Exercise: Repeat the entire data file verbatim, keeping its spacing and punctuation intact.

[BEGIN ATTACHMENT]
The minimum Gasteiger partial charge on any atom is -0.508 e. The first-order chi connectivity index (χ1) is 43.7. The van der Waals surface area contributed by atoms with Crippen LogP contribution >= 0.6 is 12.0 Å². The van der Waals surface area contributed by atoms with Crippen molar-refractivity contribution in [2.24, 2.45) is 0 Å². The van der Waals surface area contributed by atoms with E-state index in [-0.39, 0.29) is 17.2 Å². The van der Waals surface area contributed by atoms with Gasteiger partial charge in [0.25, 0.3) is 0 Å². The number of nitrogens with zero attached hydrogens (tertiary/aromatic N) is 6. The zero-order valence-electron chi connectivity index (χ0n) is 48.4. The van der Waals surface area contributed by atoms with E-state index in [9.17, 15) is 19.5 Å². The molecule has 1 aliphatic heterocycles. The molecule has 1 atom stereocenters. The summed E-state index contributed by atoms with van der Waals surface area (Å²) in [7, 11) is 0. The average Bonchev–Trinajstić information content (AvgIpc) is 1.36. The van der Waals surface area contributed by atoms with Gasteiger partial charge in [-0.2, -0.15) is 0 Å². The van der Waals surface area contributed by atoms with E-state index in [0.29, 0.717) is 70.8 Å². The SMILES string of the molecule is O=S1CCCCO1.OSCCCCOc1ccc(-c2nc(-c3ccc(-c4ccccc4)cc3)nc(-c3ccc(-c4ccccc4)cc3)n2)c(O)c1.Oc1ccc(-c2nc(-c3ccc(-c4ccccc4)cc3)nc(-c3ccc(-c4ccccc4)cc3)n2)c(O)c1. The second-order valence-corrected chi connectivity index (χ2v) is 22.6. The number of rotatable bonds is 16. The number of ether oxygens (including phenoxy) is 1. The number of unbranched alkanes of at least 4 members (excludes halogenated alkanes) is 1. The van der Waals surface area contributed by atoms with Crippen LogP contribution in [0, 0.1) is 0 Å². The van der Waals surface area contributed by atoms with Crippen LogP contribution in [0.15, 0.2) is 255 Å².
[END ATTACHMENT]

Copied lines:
The minimum Gasteiger partial charge on any atom is -0.508 e. The first-order chi connectivity index (χ1) is 43.7. The van der Waals surface area contributed by atoms with Crippen LogP contribution >= 0.6 is 12.0 Å². The van der Waals surface area contributed by atoms with Crippen molar-refractivity contribution in [2.24, 2.45) is 0 Å². The van der Waals surface area contributed by atoms with E-state index in [-0.39, 0.29) is 17.2 Å². The van der Waals surface area contributed by atoms with Gasteiger partial charge in [0.25, 0.3) is 0 Å². The number of nitrogens with zero attached hydrogens (tertiary/aromatic N) is 6. The zero-order valence-electron chi connectivity index (χ0n) is 48.4. The van der Waals surface area contributed by atoms with E-state index in [9.17, 15) is 19.5 Å². The molecule has 1 aliphatic heterocycles. The molecule has 1 atom stereocenters. The summed E-state index contributed by atoms with van der Waals surface area (Å²) in [7, 11) is 0. The average Bonchev–Trinajstić information content (AvgIpc) is 1.36. The van der Waals surface area contributed by atoms with Gasteiger partial charge in [-0.2, -0.15) is 0 Å². The van der Waals surface area contributed by atoms with E-state index in [0.29, 0.717) is 70.8 Å². The SMILES string of the molecule is O=S1CCCCO1.OSCCCCOc1ccc(-c2nc(-c3ccc(-c4ccccc4)cc3)nc(-c3ccc(-c4ccccc4)cc3)n2)c(O)c1.Oc1ccc(-c2nc(-c3ccc(-c4ccccc4)cc3)nc(-c3ccc(-c4ccccc4)cc3)n2)c(O)c1. The second-order valence-corrected chi connectivity index (χ2v) is 22.6. The number of rotatable bonds is 16. The number of ether oxygens (including phenoxy) is 1. The number of unbranched alkanes of at least 4 members (excludes halogenated alkanes) is 1. The van der Waals surface area contributed by atoms with Crippen LogP contribution in [0, 0.1) is 0 Å². The van der Waals surface area contributed by atoms with Crippen LogP contribution in [0.15, 0.2) is 255 Å².